A fungus capable of breaking down cotton and other fibers could hold the key to improvements in the production of biofuels.
Researchers led by Los Alamos National Laboratory and the U.S. Department of Energy Joint Genome Institute announced this week that the genetic sequence of the fungus Trichoderma reesei has uncovered important clues about how the organism breaks down plant fibers into simple sugars.
The fungus is best known for eating through uniforms and canvas tents during World War II but that appetite could mean a more efficiently and cost effective way to convert corn, switchgrass and even cellulose-based municipal waste into ethanol.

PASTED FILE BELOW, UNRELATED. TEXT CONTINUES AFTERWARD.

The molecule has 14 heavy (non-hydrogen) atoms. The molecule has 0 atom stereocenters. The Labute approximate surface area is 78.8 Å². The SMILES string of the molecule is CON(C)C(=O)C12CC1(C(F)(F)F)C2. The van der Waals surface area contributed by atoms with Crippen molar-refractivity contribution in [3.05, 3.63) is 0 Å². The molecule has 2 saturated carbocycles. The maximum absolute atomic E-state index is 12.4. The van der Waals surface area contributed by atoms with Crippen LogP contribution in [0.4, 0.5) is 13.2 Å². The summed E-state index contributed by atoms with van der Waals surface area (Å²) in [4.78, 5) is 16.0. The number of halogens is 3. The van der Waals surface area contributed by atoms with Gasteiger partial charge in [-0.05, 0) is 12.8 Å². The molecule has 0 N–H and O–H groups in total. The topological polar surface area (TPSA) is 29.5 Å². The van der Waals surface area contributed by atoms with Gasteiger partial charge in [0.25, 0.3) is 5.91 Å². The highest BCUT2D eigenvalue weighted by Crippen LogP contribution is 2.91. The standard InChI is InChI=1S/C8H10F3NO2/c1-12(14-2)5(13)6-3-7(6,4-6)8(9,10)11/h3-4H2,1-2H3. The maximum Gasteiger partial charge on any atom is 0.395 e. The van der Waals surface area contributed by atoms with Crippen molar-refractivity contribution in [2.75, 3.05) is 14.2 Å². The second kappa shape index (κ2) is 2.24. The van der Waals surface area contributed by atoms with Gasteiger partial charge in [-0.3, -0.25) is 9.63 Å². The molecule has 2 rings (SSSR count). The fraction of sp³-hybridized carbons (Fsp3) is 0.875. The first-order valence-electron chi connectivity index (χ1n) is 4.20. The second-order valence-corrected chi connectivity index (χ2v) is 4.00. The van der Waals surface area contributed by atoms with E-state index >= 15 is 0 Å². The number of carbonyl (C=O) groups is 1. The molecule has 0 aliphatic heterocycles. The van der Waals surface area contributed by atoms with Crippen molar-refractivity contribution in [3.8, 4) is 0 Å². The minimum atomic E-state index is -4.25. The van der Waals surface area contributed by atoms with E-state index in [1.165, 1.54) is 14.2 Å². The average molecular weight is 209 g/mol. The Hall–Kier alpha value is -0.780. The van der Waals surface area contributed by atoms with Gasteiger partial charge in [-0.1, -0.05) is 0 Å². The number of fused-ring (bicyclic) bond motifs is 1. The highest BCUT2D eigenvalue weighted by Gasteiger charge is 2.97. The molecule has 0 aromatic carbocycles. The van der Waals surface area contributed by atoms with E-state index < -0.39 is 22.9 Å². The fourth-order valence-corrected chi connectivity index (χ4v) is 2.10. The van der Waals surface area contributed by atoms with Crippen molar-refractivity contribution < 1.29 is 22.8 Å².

“The sequencing of the Trichoderma reesei genome is a major step towards using renewable feedstocks for the production of fuels and chemicals,” said Joel Cherry, director of research activities in second-generation biofuels for Novozymes, a collaborating institution in the study. “The information contained in its genome will allow us to better understand how this organism degrades cellulose so efficiently and to understand how it produces the required enzymes so prodigiously. Using this information, it may be possible to improve both of these properties, decreasing the cost of converting cellulosic biomass to fuels and chemicals.”
The research paper was published in the journal Nature Biotechnology on Monday.